• Every Pretty Cure season usually has 2 ending themes and the ending themes change a few episodes after the Sixth Ranger is added to the team.
  • The ending theme of the OVA Project A-Ko 3: Cinderella Rhapsody, "Get a Chance!" by BaBe, is entirely in English, supposedly. There's two versions: the Japanese version isn't on the soundtrack but they have the music video for it after the credits run (and it is HILARIOUSLY farm themed). BeBe is the Japanese band, and they are credited with Caryan for the English version.
  • Puella Magi Madoka Magica's ending is a little special: the theme in question, Kalafina's awesome "Magia," isn't revealed until episode 3 when the tone of the series got significantly darker. The song itself is also used for Moment of Awesome parts in the anime.
    • The DVD release adds Madoka's Image Song, "Mata Ashita" (See You Tomorrow) as the ending theme for episodes 1 and 2, and Kyoko and Sayaka's Image Song, "And I'm Home" as ending for episode 9, in which Kyoko uses her soul gem in a suicide attack to kill Sayaka's witch form. Also, since episodes 10 and 12 had no opening credits, they use the OP, "Connect", as ED.
    • Puella Magi Madoka Magica The Movie: Rebellion uses as ending the song "Kimi no Gin no Niwa" (Your Silver Garden), by, who else, Kalafina.
  • One season of Ranma ˝ ended its episodes with the "Lambada Ranma", which retold the series premise in humorous musical form; the full-length version included vocal cameos from all major characters. One of the Ovas ended with a song called "Red Shoe Sunday", in which Shampoo and Kasumi each musically long for the man of their dreams.
  • Interestingly, The Record of Lodoss War OVA has two different versions of the ending theme - the original, and an English-language version for the dub. It's very well-done at that.
  • Sailor Moon:
  • Sayonara, Zetsubou-Sensei has way, way, way too many to count here. Some notable examples include the Hellboy homage Omamori, the Beatles like Marionette, the complete Art Shift Koji Romanesque and, of course, the surreal ending theme Zessei Bijin.
  • Seiyu's Life! has a variation. Similar to Lucky Star, the girls sing along to famous anime themes and talk about the events of the episode, which is sandwiched in-between the actual song. It's also set up as them doing their weekly radio show, complete with a Signing-Off Catchphrase.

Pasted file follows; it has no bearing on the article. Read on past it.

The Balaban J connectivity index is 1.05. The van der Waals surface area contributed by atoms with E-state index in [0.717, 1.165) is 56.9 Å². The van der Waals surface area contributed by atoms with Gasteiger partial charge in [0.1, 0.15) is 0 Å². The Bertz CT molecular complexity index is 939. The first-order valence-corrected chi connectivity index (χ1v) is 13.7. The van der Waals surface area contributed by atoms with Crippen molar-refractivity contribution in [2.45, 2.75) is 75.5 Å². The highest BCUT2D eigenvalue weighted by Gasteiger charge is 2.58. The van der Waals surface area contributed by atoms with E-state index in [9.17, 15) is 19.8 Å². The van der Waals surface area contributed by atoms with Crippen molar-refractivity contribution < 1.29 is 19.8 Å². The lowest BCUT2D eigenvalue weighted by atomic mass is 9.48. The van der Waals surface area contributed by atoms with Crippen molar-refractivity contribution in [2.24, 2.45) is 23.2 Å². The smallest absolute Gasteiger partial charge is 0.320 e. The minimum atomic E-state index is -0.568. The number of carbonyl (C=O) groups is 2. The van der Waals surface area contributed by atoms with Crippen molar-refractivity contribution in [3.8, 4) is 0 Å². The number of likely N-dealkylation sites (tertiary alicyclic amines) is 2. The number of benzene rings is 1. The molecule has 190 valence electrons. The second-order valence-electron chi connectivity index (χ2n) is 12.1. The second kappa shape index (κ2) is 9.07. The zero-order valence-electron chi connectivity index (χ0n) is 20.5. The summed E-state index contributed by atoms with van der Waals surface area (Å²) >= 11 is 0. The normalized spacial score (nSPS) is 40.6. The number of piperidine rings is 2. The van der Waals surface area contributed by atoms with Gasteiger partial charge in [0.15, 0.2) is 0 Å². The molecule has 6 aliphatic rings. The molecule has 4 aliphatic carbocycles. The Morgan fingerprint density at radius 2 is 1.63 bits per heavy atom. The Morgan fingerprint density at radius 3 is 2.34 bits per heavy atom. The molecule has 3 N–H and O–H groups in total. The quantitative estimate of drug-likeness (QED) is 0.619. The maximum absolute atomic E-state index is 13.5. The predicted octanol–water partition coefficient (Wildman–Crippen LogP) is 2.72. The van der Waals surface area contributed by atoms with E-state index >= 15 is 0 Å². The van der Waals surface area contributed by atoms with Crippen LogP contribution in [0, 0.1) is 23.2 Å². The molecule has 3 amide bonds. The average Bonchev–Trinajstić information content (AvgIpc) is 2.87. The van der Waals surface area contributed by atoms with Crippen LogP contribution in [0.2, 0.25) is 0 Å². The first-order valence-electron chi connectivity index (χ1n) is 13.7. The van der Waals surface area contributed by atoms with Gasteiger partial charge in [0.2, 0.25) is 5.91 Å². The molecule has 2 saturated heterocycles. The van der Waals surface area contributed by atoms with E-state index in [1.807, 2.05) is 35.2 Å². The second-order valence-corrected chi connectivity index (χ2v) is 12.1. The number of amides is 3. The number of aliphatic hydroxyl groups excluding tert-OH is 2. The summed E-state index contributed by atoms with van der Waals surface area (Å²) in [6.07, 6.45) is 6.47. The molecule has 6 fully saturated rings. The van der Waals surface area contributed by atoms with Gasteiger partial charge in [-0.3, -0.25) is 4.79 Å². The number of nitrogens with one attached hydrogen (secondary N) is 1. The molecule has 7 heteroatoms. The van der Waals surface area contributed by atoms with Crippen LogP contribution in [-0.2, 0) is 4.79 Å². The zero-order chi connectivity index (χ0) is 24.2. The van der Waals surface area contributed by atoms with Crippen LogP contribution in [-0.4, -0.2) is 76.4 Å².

• Sgt. Frog has had a variety of closing theme songs. Some notable examples:
    • The first season had "Afro Gunso", some kind of disco funk anthem by the eccentric Japanese performer Dance Man. The closing montage features Keroro donning a huge afro wig and Saturday Night Fever duds, while disco dancing IN SPACE.
    • Following a Festival Episode set during the summer, the ending switched to a Bon Odori-themed ending with the song "Pekopon Shinryaku Ondo" ("Pekopon Invasion Ondo") for a few episodes.
    • A third ending theme featured the members of the Keroro Platoon, each singing a verse to a silly kid's song about how to draw themselves.
    • One ending had the Keroro Platoon sing a goofy show tune about conquering the Earth, while puppet versions of the Keroro Platoon fooled around with a Cartoon Bomb.
  • The anime adaptation of Sister Princess closes each episode with a reflective song called "Tsubasa" ("Wings") which muses on the directions life takes one.
  • All of the endings for the Slayers anime series and movies all share an underlying theme of not giving up and learning from yourself and past mistakes, each with their own lyrics and melodies. The opening sequences usually match the endings (upbeat and triumphant), with the exception being the mellower Slayers Try opening, "Breeze" (and given the comedic nature of the show, transitioning to it from "Breeze" leads to Mood Whiplash in some episodes).
    • Conversely, while the openings and closings of the radio dramas are still upbeat, albeit with less intense instrumentation, many of the songs are about love and romances instead of conquering over something. When you read the lyrics translated, it becomes odd, given the fact that Slayers began with a No Hugging, No Kissing policy.
  • Sonic X had three different ending songs. Run&Gun's "MI-RA-I" and Aya Hiroshige's "Hikaru Michi" are noticeably a lot slower and in case of the latter, sadder, but the third one "T.O.P" by KP was more Hip-Hop-esque.
  • Speed Racer had a jazzier and and slower instrumental version of the intro that played over the credits.
  • The first ending theme of Spice and Wolf's anime adaptation is an utterly silly tune filled with Gratuitous English lyrics that clearly aren't supposed to make any sense whatsoever. This is in contrast to its beautiful, soaringly dramatic opening theme.
  • Stellvia of the Universe has two very different ones, and this isn't a matter of the theme being changed once during the season - the series switches back and forth between them repeatedly. Some episodes use "Kirei na Yozora" for their ED, while others have "The End of The World" (despite titles, the lyrics for both are entirely in Japanese).
  • The second Ending Theme of Tengen Toppa Gurren Lagann is if anything MORE Hot-Blooded than the Opening Theme.
  • Tokyo Mew Mew closes with a cute song about eating dessert (although presumably not the desserts that turned into the main characters at the beginning of the song). There are also dancing cats.

    Asian Animation 
  • Most seasons of Pleasant Goat and Big Big Wolf use the original opening song, "Don't Think I'm Just a Little Goat", as the end credits song. There are exceptions to this, though, such as Flying Island: The Sky Adventure using the theme song for the season Marching to the New Wonderland as its end credits theme.